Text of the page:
Amanda Marfleet, South East TREC Group
I was looking for a nice easy 'something' to do in my impending old age - little did I know!!
I have been involved with horses since a very early age. I had shown from the age of 5 (I still have my 1957 Royal Richmond leading rein rosette!), was given a pony for my 10th birthday, then was lucky enough to come across the Ramsays, Marjorie and Richard and kept my ponies with them until I was 18. I mainly did showing, jumping and PC (including being in the Prince Philip cup team when I was about 12 - I know that is hard to believe now as anyone who sees me struggle to get on in the PTV will testify!!), and left home to briefly work in a riding school and livery yard in Essex.
Horses became my entire life, and I was lucky enough to scrape a living by teaching and buying and selling. I took schooling liveries and rode hunters, eventers and showjumping horses for the next 20 years, including jumping several from nothing to Grade A. Interesting trips to Denmark to import youngsters, jumping them and then selling them on were all part of life, living then in the beautiful Shropshire hills.
Life took another turn in the late 80s and I ended up in London. Horses took a back seat for a few years, suits replaced jeans and jodhs, smart haircuts replaced hairnets and heels replaced jodhpur boots.
However, as we all know too well, horses get in your blood and a small fib later, a trip to Gloucestershire on the pretence of looking at a horse to lease (the new word for 'for sale') and BH was mine. BH as in the Bloody Horse - as in 'now I have a BH I need a b----- lorry', not to mention somewhere to keep him.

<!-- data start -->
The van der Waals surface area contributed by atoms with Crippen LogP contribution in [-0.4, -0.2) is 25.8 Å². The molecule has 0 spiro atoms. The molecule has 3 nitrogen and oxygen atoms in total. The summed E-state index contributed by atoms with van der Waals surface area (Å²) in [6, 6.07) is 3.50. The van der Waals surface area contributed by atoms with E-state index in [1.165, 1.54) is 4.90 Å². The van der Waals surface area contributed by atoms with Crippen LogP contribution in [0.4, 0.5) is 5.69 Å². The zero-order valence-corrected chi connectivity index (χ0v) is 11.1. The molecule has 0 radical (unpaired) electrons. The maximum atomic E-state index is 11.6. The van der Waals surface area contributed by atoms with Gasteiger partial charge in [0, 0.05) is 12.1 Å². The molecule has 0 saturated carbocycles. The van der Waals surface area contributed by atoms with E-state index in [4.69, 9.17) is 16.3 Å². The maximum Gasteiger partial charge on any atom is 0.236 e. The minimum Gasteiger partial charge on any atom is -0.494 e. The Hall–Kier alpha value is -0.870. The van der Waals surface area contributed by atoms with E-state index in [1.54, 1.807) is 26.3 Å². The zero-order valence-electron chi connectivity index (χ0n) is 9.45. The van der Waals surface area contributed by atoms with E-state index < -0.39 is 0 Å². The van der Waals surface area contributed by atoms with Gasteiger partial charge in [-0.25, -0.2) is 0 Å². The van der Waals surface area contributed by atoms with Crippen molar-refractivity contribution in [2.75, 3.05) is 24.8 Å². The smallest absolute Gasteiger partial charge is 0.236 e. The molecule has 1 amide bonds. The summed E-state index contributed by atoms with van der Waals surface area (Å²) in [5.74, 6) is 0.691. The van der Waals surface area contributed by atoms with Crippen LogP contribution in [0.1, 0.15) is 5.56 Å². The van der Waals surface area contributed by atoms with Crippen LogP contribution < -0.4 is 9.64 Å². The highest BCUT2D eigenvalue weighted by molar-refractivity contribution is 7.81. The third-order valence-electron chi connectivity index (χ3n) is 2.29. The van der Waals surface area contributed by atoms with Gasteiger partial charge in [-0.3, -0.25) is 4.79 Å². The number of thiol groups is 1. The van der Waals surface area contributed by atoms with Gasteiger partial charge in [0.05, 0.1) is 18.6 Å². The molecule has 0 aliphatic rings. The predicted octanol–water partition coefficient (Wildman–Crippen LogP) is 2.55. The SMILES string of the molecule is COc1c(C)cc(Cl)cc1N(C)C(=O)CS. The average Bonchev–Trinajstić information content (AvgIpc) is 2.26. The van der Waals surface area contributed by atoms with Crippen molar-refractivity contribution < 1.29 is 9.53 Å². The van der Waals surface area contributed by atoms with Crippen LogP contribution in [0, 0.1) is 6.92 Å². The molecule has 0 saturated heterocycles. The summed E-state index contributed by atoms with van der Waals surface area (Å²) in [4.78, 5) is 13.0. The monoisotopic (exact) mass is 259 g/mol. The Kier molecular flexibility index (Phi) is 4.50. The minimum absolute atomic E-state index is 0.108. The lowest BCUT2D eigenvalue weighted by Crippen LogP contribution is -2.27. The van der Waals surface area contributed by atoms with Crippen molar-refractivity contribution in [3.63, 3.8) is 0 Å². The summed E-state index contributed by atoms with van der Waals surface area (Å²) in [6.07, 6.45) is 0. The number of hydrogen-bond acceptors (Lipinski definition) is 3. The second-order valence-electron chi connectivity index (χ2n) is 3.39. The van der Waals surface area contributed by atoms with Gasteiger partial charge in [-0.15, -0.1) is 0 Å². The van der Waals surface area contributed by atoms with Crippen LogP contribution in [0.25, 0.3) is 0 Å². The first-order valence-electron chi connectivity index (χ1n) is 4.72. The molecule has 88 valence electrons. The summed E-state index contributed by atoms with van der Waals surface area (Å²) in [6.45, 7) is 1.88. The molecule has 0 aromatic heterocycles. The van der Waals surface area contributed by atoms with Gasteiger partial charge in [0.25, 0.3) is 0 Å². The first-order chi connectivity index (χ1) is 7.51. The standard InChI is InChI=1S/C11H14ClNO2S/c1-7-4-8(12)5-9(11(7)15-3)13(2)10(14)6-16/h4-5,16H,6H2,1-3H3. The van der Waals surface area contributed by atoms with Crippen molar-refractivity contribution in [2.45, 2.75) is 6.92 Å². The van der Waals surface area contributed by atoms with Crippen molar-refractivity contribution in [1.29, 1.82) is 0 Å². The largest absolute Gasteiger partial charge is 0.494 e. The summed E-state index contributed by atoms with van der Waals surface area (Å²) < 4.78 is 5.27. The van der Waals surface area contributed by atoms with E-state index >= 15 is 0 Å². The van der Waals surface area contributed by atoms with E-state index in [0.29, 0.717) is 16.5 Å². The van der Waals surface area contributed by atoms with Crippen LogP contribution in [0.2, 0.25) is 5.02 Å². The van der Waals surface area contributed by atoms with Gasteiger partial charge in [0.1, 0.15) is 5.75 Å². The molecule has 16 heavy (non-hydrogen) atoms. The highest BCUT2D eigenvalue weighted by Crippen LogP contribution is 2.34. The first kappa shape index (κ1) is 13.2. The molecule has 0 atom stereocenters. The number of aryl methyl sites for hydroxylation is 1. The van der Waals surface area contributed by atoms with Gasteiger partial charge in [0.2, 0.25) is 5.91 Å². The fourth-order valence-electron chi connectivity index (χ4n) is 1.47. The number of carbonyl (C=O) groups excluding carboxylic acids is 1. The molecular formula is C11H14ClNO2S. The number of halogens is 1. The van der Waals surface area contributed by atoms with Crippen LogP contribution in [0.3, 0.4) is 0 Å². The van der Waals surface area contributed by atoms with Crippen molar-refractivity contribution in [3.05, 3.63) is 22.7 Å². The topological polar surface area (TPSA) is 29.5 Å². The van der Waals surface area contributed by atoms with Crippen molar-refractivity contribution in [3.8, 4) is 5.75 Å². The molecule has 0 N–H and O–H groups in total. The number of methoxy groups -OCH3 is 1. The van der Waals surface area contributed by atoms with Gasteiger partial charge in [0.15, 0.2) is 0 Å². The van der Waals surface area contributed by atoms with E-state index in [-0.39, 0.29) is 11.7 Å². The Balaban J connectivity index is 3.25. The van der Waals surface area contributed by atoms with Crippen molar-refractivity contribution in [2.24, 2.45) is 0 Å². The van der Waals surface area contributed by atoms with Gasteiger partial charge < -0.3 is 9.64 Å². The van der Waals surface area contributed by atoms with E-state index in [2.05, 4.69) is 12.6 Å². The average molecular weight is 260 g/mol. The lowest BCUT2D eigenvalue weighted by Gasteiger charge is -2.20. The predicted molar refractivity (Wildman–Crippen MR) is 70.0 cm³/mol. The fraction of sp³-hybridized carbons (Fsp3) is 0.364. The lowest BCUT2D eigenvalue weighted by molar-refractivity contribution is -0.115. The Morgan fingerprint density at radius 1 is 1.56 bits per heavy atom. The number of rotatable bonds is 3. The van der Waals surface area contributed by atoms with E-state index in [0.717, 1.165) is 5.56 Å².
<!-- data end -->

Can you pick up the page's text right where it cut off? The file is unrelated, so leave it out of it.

Windsor Park sounded good. Not so good in rush hour from London as it turned out so we moved to Westway stables under the Westway flyover in Notting Hill. The riding was fab and you could spend hours meandering around Kensington streets peering over walls into secret gardens!
Australia followed (not quite in the original life plan) but we had a fantastic 8 years there with lots of super ponies and horses. I had wins at all the major shows including Hunter Pony of the Year at the Grand National (the Aussie Horse of the Year) and Kate (now 23) won every major dressage title in pony and young rider up to Prix St George level. We travelled all over Australia, which would explain why we now TREC everywhere - when you've driven 2 days from Sydney to Melbourne in 40 degrees of heat with no air con in the cab, Scotland is easy!!!
Home in September 2006, we ended up in Kent as the husband needed to be near the Eurostar (in fact, that lasted a couple of years, and he then decided air travel was more convenient!). So we live in an area infinitely nearer Paris than anywhere sensible like the midlands, and live with negotiating the M25 carpark before we start any journey! I’m so glad I had the years of practice in Aus of sitting in a lorry cab for hours and hours.